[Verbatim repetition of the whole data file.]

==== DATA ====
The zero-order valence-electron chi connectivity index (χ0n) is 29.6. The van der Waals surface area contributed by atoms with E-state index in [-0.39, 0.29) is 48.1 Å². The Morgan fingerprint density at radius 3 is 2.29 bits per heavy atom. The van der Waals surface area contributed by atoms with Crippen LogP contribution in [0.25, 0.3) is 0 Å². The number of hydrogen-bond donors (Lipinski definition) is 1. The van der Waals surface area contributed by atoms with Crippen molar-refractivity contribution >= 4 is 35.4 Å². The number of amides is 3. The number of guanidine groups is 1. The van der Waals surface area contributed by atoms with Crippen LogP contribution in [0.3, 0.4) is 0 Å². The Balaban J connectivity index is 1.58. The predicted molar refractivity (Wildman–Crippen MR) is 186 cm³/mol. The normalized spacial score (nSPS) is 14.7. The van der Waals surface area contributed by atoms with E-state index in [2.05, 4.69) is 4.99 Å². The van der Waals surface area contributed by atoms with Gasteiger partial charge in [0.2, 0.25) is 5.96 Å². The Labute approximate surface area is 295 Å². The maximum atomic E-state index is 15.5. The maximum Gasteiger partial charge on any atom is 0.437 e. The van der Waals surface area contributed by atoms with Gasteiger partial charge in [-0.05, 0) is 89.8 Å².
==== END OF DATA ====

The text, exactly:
The zero-order valence-electron chi connectivity index (χ0n) is 29.6. The van der Waals surface area contributed by atoms with E-state index in [-0.39, 0.29) is 48.1 Å². The Morgan fingerprint density at radius 3 is 2.29 bits per heavy atom. The van der Waals surface area contributed by atoms with Crippen LogP contribution in [0.25, 0.3) is 0 Å². The number of hydrogen-bond donors (Lipinski definition) is 1. The van der Waals surface area contributed by atoms with Crippen molar-refractivity contribution >= 4 is 35.4 Å². The number of amides is 3. The number of guanidine groups is 1. The van der Waals surface area contributed by atoms with Crippen LogP contribution in [0.3, 0.4) is 0 Å². The Balaban J connectivity index is 1.58. The predicted molar refractivity (Wildman–Crippen MR) is 186 cm³/mol. The normalized spacial score (nSPS) is 14.7. The van der Waals surface area contributed by atoms with E-state index in [2.05, 4.69) is 4.99 Å². The van der Waals surface area contributed by atoms with Gasteiger partial charge in [0.2, 0.25) is 5.96 Å². The Labute approximate surface area is 295 Å². The maximum atomic E-state index is 15.5. The maximum Gasteiger partial charge on any atom is 0.437 e. The van der Waals surface area contributed by atoms with Gasteiger partial charge in [-0.05, 0) is 89.8 Å².